Davis: But he would call me every day, and we would play each other songs over the phone. I said to him, “Dude, I got this killer idea to slow down the songs and do some down strumming. Let's hold the chord longer and do double time.” So, that made it sound more powerful and catchy.
Rich: I would visit Jesse and I always wanted him to teach me how to play bass–I wanted to play music, but I didn't know how. When Travis and Jesse wrote songs over the phone, I would come and visit him and he taught me how to play those songs. This went on for about four or five months. After, Jesse got day passes to get out of rehab, and we would play shows in Drew's garage.
Rich: He had a kind of a dry sense of humor. Some people thought it was funny and others were offended. [laughs.]
Davis: I think everyone has their own personal story about Jess, you know?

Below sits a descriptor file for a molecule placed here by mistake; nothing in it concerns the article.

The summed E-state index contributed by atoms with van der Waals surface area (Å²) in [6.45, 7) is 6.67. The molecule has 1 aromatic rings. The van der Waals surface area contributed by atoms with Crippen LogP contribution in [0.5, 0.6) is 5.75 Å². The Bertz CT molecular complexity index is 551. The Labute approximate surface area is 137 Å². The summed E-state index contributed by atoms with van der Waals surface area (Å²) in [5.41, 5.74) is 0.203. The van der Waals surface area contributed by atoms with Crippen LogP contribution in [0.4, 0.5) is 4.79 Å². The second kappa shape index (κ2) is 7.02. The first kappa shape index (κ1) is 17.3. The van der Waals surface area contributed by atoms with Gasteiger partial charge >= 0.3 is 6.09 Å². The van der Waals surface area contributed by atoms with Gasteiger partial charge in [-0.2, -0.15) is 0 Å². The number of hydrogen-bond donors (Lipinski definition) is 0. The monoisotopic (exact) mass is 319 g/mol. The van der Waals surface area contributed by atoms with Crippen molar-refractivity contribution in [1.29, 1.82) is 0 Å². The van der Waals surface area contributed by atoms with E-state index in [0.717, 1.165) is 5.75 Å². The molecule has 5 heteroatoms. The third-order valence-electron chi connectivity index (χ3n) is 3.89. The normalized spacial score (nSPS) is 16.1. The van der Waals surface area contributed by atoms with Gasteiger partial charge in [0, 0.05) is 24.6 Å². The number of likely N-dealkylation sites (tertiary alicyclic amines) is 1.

Rich: If we played a show, I would drive and he would always entertain us. Every once in a while, Jess would wake up and say, “Hey, let's get a hotel somewhere.” And I would say, “No hotel!” He would always want to get a hotel.
Seamans: That's the luxury touring thing to do.
Rich: Every once and while it would work out, but usually just floored it in the van. Jesse always loved to be on the road.
Davis: I remember when Jesse and I would always go wonder off together. He was always stoked on being out of town.
Rich: When we were in Japan, he could only wander so far. This year our goal was to go to Europe. I don't know if it matters at this point, but we were saving up to go.
Did you all collaborate in writing songs?
Rich: Yeah, Jess and Ace would do their thing. But then we would all mess around and bounce ideas back and forth.
Davis: Jesse was really good at taking something and making it his own.
Rich: He would fit the vocals to the chorus of the song or the drums. He would arrange it in his head. The last practice we had with him was awesome.
Davis: I could play a part of a song and Jess would already know where I was going with it. He would always know how I wanted something to sound and then make it better.